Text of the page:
REVIEW: Teen Titans: The Judas Contract
Condensing nearly eighty years of comics continuity, characters, and interpretations into other media allows for cherry-picking and revision to be done, so the resulting new work has the look and feel of the original while offering up something fresh, and hopefully, good.
One of the best-regarded storylines in DC’s history is “The Judas Contract” which was the culmination of a two year thread in New Teen Titans because no one saw the twists and turns in the storyline while it also dramatically shifted Dick Grayson’s status quo. It also provided readers with the origin of the Tiran’s great foe, Deathstroke. The ending was emotional and strong while the entire story holds up on rereading.
What is offered up in Teen Titans: The Judas Contract animated feature, out now from Warner Home Entertainment, is a pale comparison for a number of reasons. First, the lineup of characters is substantially different so the bonds of friendship are different. We open with a flashback to the original Titans (more or less) showing their ease with one another, their trust and teamwork. It nicely introduces Starfire and shows her immediate connection with Robin. Then we move five years into the Animated Universe continuity and we have the current Titans: Starfire (Kari Wahlgren), Robin (Stuart Allan), Beast Boy (Brandon Soo Hoo), Raven (Taissa Farmiga), Blue Beetle (Jake T. Austin), and Terra (an excellent Christina Ricci). There is little explanation of when Terra joined the team, but in the comics, she was around for quite some time before betraying the team.
In the comics, Deathstroke was hired by H.I.V.E. to destroy the Titans and manipulated Tara Markov, a sociopathic teen exiled from Markovia, to be his mole. He played the long game, getting her deep with the team’s trust, even initiating a romance with Changeling (Beast Boy), before having her deliver them to his grasp. She wound up sacrificing herself to save the team, a noble final act.
In the animated film, this is a much more condensed story, with lots of character threads that are under-deserved while the comics’ concurrent Brother Blood (Gregg Henry) story was given way too much play here. Ernie Altbacker, who did a great job on Justice League Dark, has a tough job in adapting the story for film and by using Brother Blood and his cult, serves up nonsensical action in lieu of the real emotional core. Terra’s introduction to the Tians is skipped over while flashbacks show a vastly different origin than the comics, a cliched one at that.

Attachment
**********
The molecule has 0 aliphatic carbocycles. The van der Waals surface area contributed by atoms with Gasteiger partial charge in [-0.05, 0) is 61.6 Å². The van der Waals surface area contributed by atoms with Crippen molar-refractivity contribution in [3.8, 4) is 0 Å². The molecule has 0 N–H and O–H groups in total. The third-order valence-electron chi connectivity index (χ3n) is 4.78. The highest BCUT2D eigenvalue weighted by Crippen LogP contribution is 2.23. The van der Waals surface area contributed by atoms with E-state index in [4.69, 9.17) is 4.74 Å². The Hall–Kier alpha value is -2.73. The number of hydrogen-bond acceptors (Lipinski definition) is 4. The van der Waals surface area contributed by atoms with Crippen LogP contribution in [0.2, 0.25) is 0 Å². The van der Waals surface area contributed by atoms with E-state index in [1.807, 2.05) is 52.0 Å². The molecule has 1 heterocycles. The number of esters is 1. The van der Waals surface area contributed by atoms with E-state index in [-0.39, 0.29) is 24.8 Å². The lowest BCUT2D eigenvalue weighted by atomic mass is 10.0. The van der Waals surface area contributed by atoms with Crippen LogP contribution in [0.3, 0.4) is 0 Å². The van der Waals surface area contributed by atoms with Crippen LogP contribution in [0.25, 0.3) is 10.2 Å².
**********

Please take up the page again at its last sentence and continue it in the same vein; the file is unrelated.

Terra’s romance with Beast Boy comes too late in the story and doesn’t have the same deep resonance it had in the comics, the same with Deathstroke’s uncomfortable sexual relationship with Terra. In the film, he is colder towards her, redeemed only by Miguel Ferrer’s strong (and sadly, final) performance as Slade Wilson. I still dislike how Deathstroke was appended to the League of Assassins in these films since it makes little sense and wish they’d move past that.
Blood’s device, designed to drain the Titans’ powers into him, transforming him into a god, is perhaps the weakest part of the story and an illogical one since Beetle’s alien tech or Raven’s supernatural force cannot easily be captured and transferred.
Where Altbacker excels, is with the evolving relationship between Starfire and Nightwing (Sean Maher) as they move in together at the same time she is jealous with his easy rapport with the team he no longer leads. The other character subplots – notably Beetle’s tense relationship with his father – could have been stronger. At least this film runs longer than most, clocking in at 85 minutes, allowing even this much characterization. His use of Damian is an excellent addition although he’s off the gird for a long stretch in the middle, as if Altbacker couldn’t figure out what to do with him.
Long-time fans will recognize Jericho in an early scene and we’re rewarded with a hint of things to come with a post-credits scene. Similarly, Wonder Girl is seen at the end, and should be showcased whenever the Titans turn up next.
Overall, if you take the film as the latest installment in the shared animated universe, it’s a strong entry. As an adaptation of this cherished comics tale, it falls woefully short. The film can be found in a variety of formats, of course, including a nifty gift set complete with Blu-ray, DVD, Digital HD code, and a Blue Beetle figure.
The Blu-ray comes with a 28-minute chat between New Teen Titans co-creators Marv Wolfman and George Pérez which shows their easy camaraderie. Marv brought along some nifty artifacts enhancing the video.
Less interesting is the Villains United—Deathstroke (9:00), with Wolfman, Pérez, and Mike Carlin talking about Slade Wilson’s evolution and place in the pantheon of great antagonists.
There’s a fun Sneak Peek for the next offering, the stand-alone Batman and Harley Quinn with the return of Bruce Timm to the team. Rounding out the video are two thematically-related episodes from the DC Comics Vault: “Terra” and “Titan Rising”, both from Teen Titans.